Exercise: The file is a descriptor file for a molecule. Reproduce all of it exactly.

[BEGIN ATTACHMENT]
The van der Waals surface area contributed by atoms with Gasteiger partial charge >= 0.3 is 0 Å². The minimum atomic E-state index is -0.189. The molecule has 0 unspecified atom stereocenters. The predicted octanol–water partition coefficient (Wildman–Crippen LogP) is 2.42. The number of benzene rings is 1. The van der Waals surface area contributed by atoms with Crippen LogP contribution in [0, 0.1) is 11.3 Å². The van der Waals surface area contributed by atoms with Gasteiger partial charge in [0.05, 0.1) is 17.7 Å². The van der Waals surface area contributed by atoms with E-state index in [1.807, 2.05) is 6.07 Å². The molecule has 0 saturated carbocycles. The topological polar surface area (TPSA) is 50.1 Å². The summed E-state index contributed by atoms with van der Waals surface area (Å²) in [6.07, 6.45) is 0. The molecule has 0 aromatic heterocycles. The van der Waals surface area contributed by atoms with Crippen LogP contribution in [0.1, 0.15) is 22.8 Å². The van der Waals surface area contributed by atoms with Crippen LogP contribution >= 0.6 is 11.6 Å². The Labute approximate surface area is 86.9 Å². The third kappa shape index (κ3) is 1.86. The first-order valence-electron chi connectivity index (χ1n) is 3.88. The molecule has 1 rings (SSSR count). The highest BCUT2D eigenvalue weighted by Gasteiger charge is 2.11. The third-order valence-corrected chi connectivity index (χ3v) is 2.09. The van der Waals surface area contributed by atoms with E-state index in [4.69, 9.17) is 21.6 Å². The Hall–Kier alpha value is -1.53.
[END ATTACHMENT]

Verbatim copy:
The van der Waals surface area contributed by atoms with Gasteiger partial charge >= 0.3 is 0 Å². The minimum atomic E-state index is -0.189. The molecule has 0 unspecified atom stereocenters. The predicted octanol–water partition coefficient (Wildman–Crippen LogP) is 2.42. The number of benzene rings is 1. The van der Waals surface area contributed by atoms with Crippen LogP contribution in [0, 0.1) is 11.3 Å². The van der Waals surface area contributed by atoms with Gasteiger partial charge in [0.05, 0.1) is 17.7 Å². The van der Waals surface area contributed by atoms with E-state index in [1.807, 2.05) is 6.07 Å². The molecule has 0 saturated carbocycles. The topological polar surface area (TPSA) is 50.1 Å². The summed E-state index contributed by atoms with van der Waals surface area (Å²) in [6.07, 6.45) is 0. The molecule has 0 aromatic heterocycles. The van der Waals surface area contributed by atoms with Crippen LogP contribution in [0.1, 0.15) is 22.8 Å². The van der Waals surface area contributed by atoms with Crippen LogP contribution >= 0.6 is 11.6 Å². The Labute approximate surface area is 86.9 Å². The third kappa shape index (κ3) is 1.86. The first-order valence-electron chi connectivity index (χ1n) is 3.88. The molecule has 1 rings (SSSR count). The highest BCUT2D eigenvalue weighted by Gasteiger charge is 2.11. The third-order valence-corrected chi connectivity index (χ3v) is 2.09. The van der Waals surface area contributed by atoms with E-state index in [4.69, 9.17) is 21.6 Å². The Hall–Kier alpha value is -1.53.